Tinder is to start rolling out a feature designed to detect sketchy Tinder messages before they are sent. Authors of inappropriate messages will be asked whether they really want to send – and, surprisingly, this gentle approach does appear to work …

The company made the announcement today.

Tinder is rolling out Are You Sure? (AYS?), a first-of-its-kind feature in the dating space that is reducing harassment in the app [which] serves as a real-time warning to think twice about their opening line.

It uses AI to detect harmful language and proactively intervenes to warn the sender their message may be offensive, asking them to pause before hitting send. The AI was built based on what members have reported in the past, and it will continue to evolve and improve over time. 

AYS? joins the suite of harm reduction tools Tinder already has in place, including Does This Bother You?, which provides proactive support to members when harmful language is detected in a message they received, all of which have contributed to more matches and longer conversations during the app’s busiest year yet.

I’m not quite sure why this would need AI; you would have thought simple keyword matching would be enough to detect most offensive and inappropriate messages, especially as their authors don’t tend to be noted for their creativity or literary flair. But I must confess I like the idea of using artificial intelligence to detect messages sent by people lacking the real thing.

One might have thought that anyone crass enough to send a hate message wouldn’t be deterred by a simple “Are you sure?”‘ prompt, but Tinder says they are.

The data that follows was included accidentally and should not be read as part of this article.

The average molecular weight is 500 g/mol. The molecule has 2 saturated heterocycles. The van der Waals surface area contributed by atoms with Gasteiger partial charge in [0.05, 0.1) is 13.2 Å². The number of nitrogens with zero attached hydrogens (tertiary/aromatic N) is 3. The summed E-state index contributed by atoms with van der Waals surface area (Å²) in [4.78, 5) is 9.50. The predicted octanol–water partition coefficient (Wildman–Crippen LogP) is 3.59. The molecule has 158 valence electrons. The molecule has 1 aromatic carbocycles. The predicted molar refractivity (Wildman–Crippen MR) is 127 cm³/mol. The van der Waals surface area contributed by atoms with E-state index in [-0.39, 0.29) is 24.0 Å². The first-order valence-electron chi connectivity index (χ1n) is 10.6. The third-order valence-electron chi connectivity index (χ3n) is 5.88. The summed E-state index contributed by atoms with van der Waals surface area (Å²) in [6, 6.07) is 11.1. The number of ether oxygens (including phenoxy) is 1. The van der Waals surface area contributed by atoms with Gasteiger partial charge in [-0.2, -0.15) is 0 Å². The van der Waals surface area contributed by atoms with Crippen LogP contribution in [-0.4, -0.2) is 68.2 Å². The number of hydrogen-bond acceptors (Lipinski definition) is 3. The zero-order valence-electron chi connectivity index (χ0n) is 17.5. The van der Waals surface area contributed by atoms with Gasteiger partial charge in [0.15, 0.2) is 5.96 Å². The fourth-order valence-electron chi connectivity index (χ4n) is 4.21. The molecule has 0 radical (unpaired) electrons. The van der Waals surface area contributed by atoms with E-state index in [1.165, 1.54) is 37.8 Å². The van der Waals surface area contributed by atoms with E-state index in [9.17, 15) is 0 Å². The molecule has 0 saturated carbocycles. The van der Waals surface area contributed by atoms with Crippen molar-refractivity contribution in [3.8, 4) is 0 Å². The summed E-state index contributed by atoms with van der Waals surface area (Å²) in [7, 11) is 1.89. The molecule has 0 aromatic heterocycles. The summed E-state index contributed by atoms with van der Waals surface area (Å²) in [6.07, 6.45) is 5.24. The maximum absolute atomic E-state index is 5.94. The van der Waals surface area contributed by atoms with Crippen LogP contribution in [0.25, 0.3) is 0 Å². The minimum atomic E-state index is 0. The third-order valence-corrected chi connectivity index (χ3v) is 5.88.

Early results show Tinder’s harm reduction features are creating a better environment for everyone. Members who saw the AYS? prompt were less likely to be reported for inappropriate messages over the next month, which indicates AYS? is changing longer-term behavior, not just behavior in one conversation […]

The early results from these features show us that intervention done the right way can be really meaningful in changing behavior and building a community where everyone feels like they can be themselves

Perhaps idiots realize that if even an app is raising an eyebrow, it’s time to find something more productive to do with their time.

The move has been welcomed by RAINN (Rape, Abuse & Incest National Network).

“By conveying their expectation for respectful communication, and letting users pause a moment to rethink a message that might offend, Tinder is engaging its community to create a safer platform. And by giving users an easy way to flag harassing messages, this new tool will help Tinder identify — and take action against — those users who are unwilling to act responsibly,” said Scott Berkowitz, president of RAINN. “We’re pleased by the early results of these new tools, and look forward to them being rolled out to all Tinder users.”

Tinder has been working for some time on testing a range of tools intended to make the app a more welcoming place for women. Back in 2018, it tried an option for women that ensured only they could make initial contact, and last year it introduced Tinder verification and a panic button feature.

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Ben Lovejoy

Ben Lovejoy is a British technology writer and EU Editor for 9to5Mac. He’s known for his op-eds and diary pieces, exploring his experience of Apple products over time, for a more rounded review. He also writes fiction, with two technothriller novels, a couple of SF shorts and a rom-com!

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